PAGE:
Elsinore in the 16th century
From the Tayside ports there were two main routes to the Baltic (as described in the 15th century Hanseatic Segelhandbuch): the Belt route following the east coast of Jutland through the Great Belt or, alternatively, the Sound, along the west coast of what is now Sweden, through the Sound by Elsinore. The Belt route made navigational sense for voyages to Rostock and other Western ports, the Sound for Danzig and the East.
Another reason for the popularity of the Belt route in the early sixteenth century was that, although custom tolls were to be paid on both routes, this was far easier to avoid on going through the Belt. The placing by the Danes of a Man-of-War in the Belt in 1555 changed this and the time lost in awaiting clearance at Elsinore was balanced by the market information which could be gleaned there.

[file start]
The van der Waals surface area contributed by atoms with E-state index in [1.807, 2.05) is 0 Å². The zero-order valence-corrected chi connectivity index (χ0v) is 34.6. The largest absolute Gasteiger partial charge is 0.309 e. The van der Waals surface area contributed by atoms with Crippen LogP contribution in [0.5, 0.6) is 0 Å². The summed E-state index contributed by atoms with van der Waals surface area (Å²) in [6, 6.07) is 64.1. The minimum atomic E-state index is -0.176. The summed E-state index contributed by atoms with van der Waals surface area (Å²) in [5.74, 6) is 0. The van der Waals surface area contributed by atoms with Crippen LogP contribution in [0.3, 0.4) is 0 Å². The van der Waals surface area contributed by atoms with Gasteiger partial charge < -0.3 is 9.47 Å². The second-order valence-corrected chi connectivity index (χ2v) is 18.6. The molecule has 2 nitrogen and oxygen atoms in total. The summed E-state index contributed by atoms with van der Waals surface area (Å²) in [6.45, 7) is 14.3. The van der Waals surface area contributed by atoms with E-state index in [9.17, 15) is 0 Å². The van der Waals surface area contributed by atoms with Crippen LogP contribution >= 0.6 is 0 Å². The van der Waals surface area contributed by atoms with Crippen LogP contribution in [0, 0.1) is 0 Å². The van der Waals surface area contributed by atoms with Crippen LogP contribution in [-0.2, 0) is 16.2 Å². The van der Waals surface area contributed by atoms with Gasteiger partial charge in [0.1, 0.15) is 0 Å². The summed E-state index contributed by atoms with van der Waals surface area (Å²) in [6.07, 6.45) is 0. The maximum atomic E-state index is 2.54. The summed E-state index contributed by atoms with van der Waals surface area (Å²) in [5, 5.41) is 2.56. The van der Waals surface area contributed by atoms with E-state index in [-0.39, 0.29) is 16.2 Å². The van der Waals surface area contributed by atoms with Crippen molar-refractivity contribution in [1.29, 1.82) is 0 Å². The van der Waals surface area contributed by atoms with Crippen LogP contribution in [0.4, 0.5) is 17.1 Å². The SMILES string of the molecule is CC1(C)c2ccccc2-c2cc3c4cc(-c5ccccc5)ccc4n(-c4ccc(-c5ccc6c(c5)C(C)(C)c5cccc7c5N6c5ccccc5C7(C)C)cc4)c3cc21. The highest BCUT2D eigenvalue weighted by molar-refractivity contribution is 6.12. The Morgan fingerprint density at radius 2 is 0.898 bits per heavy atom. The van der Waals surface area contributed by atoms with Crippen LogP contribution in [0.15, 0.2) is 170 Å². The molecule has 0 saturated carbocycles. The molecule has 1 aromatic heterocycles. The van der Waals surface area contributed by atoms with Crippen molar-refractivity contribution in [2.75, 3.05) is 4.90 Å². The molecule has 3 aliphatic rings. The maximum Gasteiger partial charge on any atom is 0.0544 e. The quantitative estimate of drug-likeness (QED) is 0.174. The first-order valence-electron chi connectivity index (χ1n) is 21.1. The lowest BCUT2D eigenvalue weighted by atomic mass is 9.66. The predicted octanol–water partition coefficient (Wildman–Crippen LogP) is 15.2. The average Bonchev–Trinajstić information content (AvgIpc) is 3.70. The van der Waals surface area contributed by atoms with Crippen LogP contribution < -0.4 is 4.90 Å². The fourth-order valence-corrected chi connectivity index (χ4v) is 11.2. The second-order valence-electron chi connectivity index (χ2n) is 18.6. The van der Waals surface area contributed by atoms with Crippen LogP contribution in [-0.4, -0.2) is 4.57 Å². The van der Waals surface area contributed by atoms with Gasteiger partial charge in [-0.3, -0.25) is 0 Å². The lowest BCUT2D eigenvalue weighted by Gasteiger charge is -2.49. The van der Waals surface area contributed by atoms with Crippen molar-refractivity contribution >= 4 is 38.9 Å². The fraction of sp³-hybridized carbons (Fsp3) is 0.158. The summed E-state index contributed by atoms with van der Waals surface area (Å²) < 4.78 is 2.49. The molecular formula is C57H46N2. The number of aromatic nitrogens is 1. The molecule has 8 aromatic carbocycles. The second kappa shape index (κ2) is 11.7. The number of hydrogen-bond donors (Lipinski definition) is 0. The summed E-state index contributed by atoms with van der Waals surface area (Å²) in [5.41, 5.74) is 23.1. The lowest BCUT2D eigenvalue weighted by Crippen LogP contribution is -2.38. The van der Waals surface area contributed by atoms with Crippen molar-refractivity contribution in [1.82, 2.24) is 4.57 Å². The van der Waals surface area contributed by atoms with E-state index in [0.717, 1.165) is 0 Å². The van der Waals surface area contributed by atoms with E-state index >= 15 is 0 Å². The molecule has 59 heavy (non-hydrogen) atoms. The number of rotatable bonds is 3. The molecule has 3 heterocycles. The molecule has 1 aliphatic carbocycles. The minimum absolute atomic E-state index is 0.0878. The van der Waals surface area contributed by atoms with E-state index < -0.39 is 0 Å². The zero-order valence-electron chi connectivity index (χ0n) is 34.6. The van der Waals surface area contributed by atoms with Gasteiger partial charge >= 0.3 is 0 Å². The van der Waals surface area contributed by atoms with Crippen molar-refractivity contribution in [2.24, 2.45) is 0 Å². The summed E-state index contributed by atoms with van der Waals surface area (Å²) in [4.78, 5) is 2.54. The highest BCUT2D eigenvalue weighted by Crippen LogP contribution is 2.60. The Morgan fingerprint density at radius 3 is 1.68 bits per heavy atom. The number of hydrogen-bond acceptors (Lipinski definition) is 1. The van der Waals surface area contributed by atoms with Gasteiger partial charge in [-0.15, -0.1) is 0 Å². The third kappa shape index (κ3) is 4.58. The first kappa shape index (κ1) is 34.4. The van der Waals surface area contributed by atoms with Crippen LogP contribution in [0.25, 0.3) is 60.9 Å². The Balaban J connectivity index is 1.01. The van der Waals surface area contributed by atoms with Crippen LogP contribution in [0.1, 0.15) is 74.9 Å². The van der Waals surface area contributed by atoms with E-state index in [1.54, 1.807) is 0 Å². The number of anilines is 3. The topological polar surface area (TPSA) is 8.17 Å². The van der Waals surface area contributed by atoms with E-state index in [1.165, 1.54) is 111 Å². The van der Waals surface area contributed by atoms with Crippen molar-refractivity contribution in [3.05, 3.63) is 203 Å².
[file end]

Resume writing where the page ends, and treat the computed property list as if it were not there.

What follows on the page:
The Scottish influence in the town was already considerable by the 16th century. The Scottish merchant, Alexander Lyall, was borgmester (mayor) twice and in charge of the Sound Toll. A memorial was erected to him in Sankt Olai's church and his house at 70 Stengade still stands. His influence extended to being adviser to the King and godfather to one of his sons. Descendants of his were also mayors of the town and one was governor of Denmark's colony in India, Trankebar.
Search for voyages to Elsinore in the 16th century.